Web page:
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pondering hospitality

Written by Mark Van Steenwyk : August 8, 2006

Homeless in NYC 10x7x6.jpgWhat do you need to know about a person before you invite them to stay in your house? Hospitality is a central, non-negotiable practice for all Christians. But how hospitable? How well do you have to know someone before you offer them a bed for the night? For a month? For longer? How do the answers to those last two questions change when there are children in the house?

The story of the sheep and the goats in Matthew 25 is pretty provokative. Even if you take the most conservative interpretation–that the “least of these” are disciples of Christ–one still has to grapple with the reality that even those who come in the name of Christ can be strangers. Right now I have a homeless aquaintence who is a Christian and is coming off of treatment who needs a place to stay and help getting his life together. If I take Matthew 25 seriously, is it enough to help him find some impersonal transitional housing? Is it ok to “outsource” hospitality? There is a 6 year old and an infant in our house. Does that mean he can’t stay with us at all? Do we make him do a background check and THEN let him stay with us for a while?

Anyone want to weigh in on this stuff?

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4 Responses to “pondering hospitality”

  1. Jamie on August 8th, 2006 5:42 pm

    I can only share from my personal experiences. My dad used to bring home hitch-hikers for dinner when I was little and I loved it, however it always caused extreme tension between my mother and father as they were at odds on this topic and I was fully aware of that. A few years ago, when I returned to the states after doing mission work, I had nowhere to live. Two different couples worked together to provide me a room in their homes, meals, transportation and a family that loved me as one of their own. This witness forever changed my life. However, I was 18, female, and returning from a year of mission work abroad. May God grant you wisdom.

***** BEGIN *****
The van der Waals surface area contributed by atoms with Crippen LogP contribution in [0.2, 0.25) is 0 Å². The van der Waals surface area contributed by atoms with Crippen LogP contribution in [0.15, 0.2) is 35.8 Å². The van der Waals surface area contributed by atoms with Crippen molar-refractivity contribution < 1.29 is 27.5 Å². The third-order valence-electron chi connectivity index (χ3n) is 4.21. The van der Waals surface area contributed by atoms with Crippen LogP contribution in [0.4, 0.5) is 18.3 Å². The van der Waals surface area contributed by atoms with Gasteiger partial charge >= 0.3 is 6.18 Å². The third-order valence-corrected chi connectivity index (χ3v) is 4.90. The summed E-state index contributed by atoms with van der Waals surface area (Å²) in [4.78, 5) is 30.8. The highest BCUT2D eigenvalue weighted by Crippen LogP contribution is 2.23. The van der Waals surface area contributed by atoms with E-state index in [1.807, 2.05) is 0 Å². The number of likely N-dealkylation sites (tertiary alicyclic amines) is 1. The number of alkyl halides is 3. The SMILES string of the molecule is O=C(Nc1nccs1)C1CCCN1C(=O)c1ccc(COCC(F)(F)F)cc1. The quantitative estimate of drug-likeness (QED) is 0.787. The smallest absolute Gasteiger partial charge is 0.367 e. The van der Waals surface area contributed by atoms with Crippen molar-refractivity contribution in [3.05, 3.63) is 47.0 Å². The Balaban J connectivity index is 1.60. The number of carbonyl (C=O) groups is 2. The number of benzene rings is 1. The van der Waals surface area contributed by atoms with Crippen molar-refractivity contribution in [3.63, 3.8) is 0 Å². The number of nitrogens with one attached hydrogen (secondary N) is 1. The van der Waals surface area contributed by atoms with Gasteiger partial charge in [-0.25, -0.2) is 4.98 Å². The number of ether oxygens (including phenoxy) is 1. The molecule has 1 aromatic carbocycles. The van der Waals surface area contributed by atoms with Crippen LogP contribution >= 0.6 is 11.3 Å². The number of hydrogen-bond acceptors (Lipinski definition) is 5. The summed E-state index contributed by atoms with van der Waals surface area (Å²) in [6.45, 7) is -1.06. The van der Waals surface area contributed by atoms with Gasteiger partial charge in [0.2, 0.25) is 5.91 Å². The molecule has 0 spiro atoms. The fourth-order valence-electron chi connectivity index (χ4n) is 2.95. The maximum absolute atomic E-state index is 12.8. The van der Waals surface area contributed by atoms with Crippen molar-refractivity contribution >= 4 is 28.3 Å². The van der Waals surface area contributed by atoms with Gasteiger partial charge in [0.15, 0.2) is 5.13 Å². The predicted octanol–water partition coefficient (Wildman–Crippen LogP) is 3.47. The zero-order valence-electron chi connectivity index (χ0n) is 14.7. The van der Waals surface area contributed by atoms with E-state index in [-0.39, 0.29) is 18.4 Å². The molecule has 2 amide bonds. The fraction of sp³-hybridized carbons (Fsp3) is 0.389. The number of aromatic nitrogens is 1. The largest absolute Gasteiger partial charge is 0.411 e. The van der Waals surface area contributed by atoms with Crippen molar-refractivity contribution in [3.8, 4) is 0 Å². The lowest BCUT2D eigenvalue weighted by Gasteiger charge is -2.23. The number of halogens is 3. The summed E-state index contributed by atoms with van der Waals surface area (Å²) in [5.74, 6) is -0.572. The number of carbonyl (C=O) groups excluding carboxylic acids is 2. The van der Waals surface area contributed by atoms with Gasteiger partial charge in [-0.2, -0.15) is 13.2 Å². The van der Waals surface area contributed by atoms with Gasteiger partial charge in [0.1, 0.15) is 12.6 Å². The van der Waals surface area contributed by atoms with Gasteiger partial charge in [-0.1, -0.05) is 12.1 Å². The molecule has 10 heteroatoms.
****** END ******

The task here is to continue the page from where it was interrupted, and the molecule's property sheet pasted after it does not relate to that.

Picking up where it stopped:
2. Kyle Potter on August 8th, 2006 6:51 pm

    Christine Pohl deals with this a little, ways of making the stranger “less strange” and making hospitality more public. Unfortunately, I just have a name, but no idea how to deal with it in such a situation. It may be that sometimes, some household really aren’t able to offer any kind of hospitality to anybody in a thoroughly indiscriminate way.

  3. JVD on August 8th, 2006 7:31 pm

    No, but you are making me think about it.

    Well yes I have a few thoughts - hospitality comes in many forms. Danielle and I hosted a student in a distance seminary program for 1 month per year for the past three years. We knew the person and felt it was our way of helping support him, and the education he was getting.

    When the time came for him to graduate, he bought us a huge gift which we were not expecting, not why we did it, but it sure was nice to get.

    I don’t know if that helps. We have to be wise with who we open our doors for, all factors must be considered. Will that person be alone? Will they do ok with a child around?

    You have to look at the greatest good for the greatest amount of people… at least that is one way of looking at it - Go with your gut, pray, act. JVD

  4. Jeff on August 9th, 2006 1:51 pm

    All I can say after years of struggling with this sort of thing is I don’t believe there is any set “rule” you can follow. You have to learn to listen to the Holy Spirit in each and every case - and then obey. Talk about uncomfortable!

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